While other resorts were barely keeping their slopes open because of spring temps, rain, and thin cover, Snowshoe has been able to hang tough until this current cold snap finally set in. The weekend of Jan. 26, the Shoe boasted a 20”- to 50”-inch base - with no signs of green or bare spots. How did they do it? A lot of up-front snowmaking and precision grooming efforts. And despite the horrid recent conditions, the mountain’s granular conditions proved better than expected.
Saturday was a bluebird special, with no jacket required and temps hovering in the 50s. A good but not overwhelming crowd was on hand at the Snowshoe area, evidenced by the usual double-sided lines on the high-speed Ballhooter quad but meager lines at all remaining lifts. A good deal of attention was paid at the summit, where demo specials and free products held center stage.
As for the trails, Lower Ballhooter and the small glade sections were in good shape, as were most of the beginner and intermediate runs on the basin side. The real challenges, though, were over on the Western Territory. Snow riding was a little more difficult on Cupp Run and particularly on Shay’s Revenge, where its steep, moguled lower half was icy and daunting. Cupp had pockets of good snow on the sides and some isolated icy spots in its chewed-out middle, but the 1.5-mile run was as exhilarating, fast, and technical as I’ve ever remembered it. As my legs eventually wore out, Arbuckle’s Cabin proved a nice respite. The cabin serves up some delicious beef stew and chili, and a beautiful day like this afforded many guests the opportunity to hang out on the deck and watch skiers and boarders make their last turns and jumps at the bottom of Cupp.
I capped off a long day by hitting the soothing waters of Silver Creek Lodge. There’s an indoor hot tub and a pool that leads outside into another pool and hot tub. After playing a few games of pool and foosball at Silver Creek’s pub, we headed up to Snowshoe Village. The ski-village setting is coming along nicely, and it’s definitely the place to be on the mountain. Rimfire Grill was especially lively but a long dinner wait, so we walked over for a bite to eat at The Junction, where we enjoyed live acoustic guitar and a delicious meal.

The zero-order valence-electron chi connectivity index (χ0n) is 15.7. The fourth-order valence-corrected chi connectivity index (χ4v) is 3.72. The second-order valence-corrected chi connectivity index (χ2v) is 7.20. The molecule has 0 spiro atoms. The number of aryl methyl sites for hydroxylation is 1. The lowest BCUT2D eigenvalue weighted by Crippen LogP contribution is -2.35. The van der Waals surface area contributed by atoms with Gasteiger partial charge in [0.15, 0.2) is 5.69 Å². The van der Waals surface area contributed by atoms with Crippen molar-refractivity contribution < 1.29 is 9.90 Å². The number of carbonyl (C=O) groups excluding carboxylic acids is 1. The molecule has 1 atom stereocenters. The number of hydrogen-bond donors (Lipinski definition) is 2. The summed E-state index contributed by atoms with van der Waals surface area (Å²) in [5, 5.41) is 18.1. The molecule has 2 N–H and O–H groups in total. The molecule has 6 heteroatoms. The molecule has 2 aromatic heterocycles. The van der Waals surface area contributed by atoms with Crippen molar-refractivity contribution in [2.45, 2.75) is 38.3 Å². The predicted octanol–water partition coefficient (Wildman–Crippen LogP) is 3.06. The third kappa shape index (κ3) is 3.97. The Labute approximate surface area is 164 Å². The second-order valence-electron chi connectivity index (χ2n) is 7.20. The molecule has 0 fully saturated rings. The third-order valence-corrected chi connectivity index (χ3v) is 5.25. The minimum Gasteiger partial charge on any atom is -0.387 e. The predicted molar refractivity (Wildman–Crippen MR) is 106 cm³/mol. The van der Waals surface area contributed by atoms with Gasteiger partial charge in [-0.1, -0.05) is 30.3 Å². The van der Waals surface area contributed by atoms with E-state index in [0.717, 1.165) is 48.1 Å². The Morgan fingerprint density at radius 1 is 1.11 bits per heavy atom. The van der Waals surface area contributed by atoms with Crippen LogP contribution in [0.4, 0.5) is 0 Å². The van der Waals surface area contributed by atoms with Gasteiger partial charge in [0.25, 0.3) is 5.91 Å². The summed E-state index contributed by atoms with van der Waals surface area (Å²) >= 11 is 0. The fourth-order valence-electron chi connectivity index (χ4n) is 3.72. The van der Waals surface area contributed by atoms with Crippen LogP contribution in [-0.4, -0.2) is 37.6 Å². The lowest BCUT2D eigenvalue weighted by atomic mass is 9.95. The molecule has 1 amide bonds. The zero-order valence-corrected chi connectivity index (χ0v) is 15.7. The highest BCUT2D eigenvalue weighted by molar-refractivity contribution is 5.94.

Early Sunday morning was all about making turns at Silver Creek. We made fresh tracks on wide-open groomed runs with just a smattering of skiers joining the ranks of the 8:30 a.m. diehards. Silver Creek’s snowboard park and halfpipe were just getting going, with its monster, competition-size pipe and featured hits like rail slides, gap jumps, and tabletops. After making our way across Silver Creek’s smooth trails, we geared down and got on the road. The weekend was as good as advertised, and no one in the group wanted to leave this all behind for another week working for The Man.
On a travel note, the long, winding drive from Cass to Snowshoe will be substantially expedited when the resort finishes building out its new road. Look for the road to be completed before the start of next ski season. Farther north, as we approached Moorefield on Route 55, signs of H-Corridor progress was validated as we got stuck behind several large trucks moving at snail’s pace. It’ll be some time before this is completed, but it’ll be a blessing for D.C. and Baltimore residents driving to the Shoe.
And on a final conditions note, Snowshoe just reported nine inches of fresh powder from this latest clipper, with reports calling for more natural snow over the next five days. Be sure to check out www.snowshoemtn.com for several affordable midweek ski-and-stay packages.
John Phillips is author of Ski & Snowboard America: Mid-atlantic, now in its second edition. He can be found snowboarding the local slopes on most winter weekends.
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